If you think of the National Trust you probably think of a stately pile somewhere in the rolling countryside; somewhere like Stowe or Waddesdon Manor. You’re probably much less likely to think of a London townhouse or flat, of the British coastline, or indeed of contemporary art. But these are three areas in which the Trust is equally, and increasingly, involved.
The Trust launched its dedicated campaign to look after the British coastline 50 years ago, and reflected recently on the success of the conservation project so far in a report entitled ‘Mapping our shores’. Its London branch (which has its own Twitter account @NTlovesLondon) runs a series of pop-up property openings, city tours on Routemaster buses, dining events and even a competition to open your own home. Trust New Art has been working with the Arts Council since 2009 to place contemporary art commissions in Trust properties, bringing new angles and new audiences to bear on much-loved places. I have been excited by all of these avenues for some time.
Now an exhibition in London unites these sensitivities. ‘One and All’ brings together three contemporary artists to consider the wonders and vulnerabilities of the British coastline within previously disused spaces off the River Terrace of Somerset House. The result is a haunting series of four rooms that give physical expression to works by Owen Sheers, Martyn Ware and Tania Kovats, which are also available online in films made with Ben Wigley. They inject expanses of sea and sky into these crumbling rooms.
In the first room you encounter the changing coastal landscape filmed by Wigley as he travelled the NT coastline. Martyn Ware’s soundscape What does the sea say? responds particularly to industrial parts of the coast. He collected public stories of the sea in a portable beach hut, which is now sitting out on the River Terrace. Ben Wigley has created a projection film, which you can mix with Ware’s soundscape online.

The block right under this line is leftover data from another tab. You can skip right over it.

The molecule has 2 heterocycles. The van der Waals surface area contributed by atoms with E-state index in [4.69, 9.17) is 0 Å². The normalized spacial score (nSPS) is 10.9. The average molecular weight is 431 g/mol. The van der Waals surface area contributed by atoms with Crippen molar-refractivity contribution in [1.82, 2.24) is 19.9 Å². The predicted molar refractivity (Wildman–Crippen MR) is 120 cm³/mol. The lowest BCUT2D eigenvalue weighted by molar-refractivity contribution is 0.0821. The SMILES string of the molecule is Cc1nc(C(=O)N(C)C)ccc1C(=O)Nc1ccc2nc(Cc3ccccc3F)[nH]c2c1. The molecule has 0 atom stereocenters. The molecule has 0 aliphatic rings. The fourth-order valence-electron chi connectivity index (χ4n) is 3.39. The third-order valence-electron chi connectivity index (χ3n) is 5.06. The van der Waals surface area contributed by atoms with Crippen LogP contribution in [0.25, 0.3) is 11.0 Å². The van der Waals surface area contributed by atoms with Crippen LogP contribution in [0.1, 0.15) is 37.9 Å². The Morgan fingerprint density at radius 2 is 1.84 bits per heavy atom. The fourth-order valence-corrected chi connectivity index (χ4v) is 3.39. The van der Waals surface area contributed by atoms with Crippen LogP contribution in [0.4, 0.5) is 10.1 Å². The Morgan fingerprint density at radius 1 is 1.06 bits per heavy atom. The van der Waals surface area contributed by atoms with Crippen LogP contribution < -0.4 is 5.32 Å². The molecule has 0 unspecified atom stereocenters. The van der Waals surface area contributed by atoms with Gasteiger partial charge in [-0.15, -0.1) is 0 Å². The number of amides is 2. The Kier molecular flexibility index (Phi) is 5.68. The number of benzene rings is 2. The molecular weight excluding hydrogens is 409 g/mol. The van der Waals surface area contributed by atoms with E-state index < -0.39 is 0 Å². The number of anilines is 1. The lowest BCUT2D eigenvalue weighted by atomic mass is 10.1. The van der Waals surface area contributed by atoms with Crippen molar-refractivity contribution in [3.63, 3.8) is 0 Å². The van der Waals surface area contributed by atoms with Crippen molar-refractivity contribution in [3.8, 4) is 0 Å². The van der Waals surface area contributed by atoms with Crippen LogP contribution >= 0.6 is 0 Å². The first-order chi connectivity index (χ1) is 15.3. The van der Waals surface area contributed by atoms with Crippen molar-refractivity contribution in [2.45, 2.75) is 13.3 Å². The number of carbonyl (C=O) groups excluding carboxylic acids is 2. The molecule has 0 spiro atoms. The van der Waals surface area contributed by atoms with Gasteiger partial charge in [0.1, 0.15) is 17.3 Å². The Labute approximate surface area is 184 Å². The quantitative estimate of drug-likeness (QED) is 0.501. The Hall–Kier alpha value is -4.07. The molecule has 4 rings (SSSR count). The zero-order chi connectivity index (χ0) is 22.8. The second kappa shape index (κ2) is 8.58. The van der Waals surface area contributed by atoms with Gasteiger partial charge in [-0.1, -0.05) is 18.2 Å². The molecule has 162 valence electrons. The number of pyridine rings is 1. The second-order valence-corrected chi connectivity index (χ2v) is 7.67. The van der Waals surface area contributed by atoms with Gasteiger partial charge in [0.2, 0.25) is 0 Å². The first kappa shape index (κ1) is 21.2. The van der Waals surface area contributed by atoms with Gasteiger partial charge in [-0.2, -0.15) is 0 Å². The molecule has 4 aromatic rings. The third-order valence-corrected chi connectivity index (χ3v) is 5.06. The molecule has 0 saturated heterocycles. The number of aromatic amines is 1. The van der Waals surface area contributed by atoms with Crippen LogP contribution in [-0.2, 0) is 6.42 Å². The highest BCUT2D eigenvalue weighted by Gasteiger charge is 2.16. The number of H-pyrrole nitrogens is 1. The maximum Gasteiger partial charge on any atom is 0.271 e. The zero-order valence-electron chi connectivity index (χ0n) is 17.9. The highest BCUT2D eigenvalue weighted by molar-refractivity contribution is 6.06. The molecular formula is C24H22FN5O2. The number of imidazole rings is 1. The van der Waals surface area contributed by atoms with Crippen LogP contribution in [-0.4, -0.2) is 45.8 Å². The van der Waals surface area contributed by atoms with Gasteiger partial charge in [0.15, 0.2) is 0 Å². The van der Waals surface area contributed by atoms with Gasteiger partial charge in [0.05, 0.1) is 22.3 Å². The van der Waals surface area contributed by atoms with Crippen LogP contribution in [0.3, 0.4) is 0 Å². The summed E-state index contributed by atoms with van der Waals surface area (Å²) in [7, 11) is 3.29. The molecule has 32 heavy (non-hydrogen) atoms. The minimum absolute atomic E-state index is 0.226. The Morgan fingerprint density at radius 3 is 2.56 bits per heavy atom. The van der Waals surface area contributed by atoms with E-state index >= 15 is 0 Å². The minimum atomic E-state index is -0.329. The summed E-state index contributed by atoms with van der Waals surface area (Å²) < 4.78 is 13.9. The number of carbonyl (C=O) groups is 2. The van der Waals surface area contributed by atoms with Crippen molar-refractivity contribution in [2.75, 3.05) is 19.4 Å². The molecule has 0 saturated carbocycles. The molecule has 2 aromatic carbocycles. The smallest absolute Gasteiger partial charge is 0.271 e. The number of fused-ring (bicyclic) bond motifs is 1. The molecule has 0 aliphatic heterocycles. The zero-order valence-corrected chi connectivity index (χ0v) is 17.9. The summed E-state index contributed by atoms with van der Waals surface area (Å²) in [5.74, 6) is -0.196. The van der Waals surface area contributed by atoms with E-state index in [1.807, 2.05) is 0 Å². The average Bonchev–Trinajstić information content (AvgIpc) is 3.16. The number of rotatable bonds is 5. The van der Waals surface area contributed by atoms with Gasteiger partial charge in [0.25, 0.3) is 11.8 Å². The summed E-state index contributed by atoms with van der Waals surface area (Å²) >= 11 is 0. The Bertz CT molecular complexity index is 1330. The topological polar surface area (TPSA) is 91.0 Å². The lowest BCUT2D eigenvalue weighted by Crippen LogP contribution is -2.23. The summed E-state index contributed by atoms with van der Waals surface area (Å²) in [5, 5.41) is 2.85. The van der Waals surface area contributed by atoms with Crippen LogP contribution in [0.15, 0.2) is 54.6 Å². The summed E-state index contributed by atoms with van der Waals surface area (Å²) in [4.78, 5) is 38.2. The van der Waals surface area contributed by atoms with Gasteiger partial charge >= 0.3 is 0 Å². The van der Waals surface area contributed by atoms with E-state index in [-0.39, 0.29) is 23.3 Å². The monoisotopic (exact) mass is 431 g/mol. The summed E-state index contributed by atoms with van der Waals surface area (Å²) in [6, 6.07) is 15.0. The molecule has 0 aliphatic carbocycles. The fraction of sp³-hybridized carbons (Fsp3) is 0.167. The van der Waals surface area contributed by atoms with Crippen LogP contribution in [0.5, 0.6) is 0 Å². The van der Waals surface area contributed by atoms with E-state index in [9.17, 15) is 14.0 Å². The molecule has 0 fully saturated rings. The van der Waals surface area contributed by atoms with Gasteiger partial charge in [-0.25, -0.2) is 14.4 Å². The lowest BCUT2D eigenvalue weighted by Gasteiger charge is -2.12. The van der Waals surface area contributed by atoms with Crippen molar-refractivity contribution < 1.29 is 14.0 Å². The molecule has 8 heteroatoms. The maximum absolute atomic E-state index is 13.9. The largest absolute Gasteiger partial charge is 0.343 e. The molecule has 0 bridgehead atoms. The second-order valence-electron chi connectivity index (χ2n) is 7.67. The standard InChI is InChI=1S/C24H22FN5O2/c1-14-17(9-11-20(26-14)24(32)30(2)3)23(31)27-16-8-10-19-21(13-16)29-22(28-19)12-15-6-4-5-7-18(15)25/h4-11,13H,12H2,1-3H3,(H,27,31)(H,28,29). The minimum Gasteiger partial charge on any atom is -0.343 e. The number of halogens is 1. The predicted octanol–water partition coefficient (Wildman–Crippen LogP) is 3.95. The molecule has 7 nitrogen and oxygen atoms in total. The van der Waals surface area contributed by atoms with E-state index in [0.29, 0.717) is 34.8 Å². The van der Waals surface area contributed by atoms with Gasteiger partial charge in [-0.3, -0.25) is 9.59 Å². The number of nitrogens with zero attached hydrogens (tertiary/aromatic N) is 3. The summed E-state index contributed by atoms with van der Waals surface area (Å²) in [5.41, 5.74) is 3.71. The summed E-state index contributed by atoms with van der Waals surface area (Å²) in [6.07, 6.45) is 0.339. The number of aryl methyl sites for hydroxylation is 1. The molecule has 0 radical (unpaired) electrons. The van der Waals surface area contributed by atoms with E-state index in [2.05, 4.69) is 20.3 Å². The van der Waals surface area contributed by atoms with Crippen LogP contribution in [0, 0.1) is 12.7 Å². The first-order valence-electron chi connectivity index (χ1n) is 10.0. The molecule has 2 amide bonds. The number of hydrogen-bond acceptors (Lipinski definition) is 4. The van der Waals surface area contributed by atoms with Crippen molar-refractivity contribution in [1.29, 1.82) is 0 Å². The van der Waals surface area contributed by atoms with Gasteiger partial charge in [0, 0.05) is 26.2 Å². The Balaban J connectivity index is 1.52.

Owen Sheers walked the southern coastline of the Gower peninsula for two weeks to inspire his poem On the sea’s land (Ar-for-dir). His prologue presents the simple choice behind coastal walking, ‘sea to your left, or sea to your right?’ Each broadcast in the exhibition will change this direction. ‘Face the waves, feel the wind, breathe out and let the inclination of muscle decide.’
Kovats has responded to the tidal nature of the coast, creating a digital drawing that tracks the British tides and can be sped up or paused by visitors. She worked with a travelling foundry to cast a bell at the autumn equinox on the beach at Porthcurno. Wigley’s film captures the physical, fiery process of creation. The bell hangs quietly on a simple scaffold at Somerset House in a room where the walls are lined with the names of British tidal points. It looks like a roll call of honour or memorial. The bell will be rung in Somerset House, every day at the time of high tide on the Thames, whether the building is open to the public or not.
What particularly struck me was the sensitive use of the Somerset House spaces. A simple boardwalk snakes through the rooms. The structures of existing paneling, alcoves and plaster damage have been used to frame the different projections and word pieces. It feels like the walls have melted at the quiet pressure of an external watery world – a sentiment that seems worryingly prescient in the light of these works dwelling on the vulnerability of our coastline. ‘A broken vessel of rock, bird and grass. The dream of a cliff released out to sea.’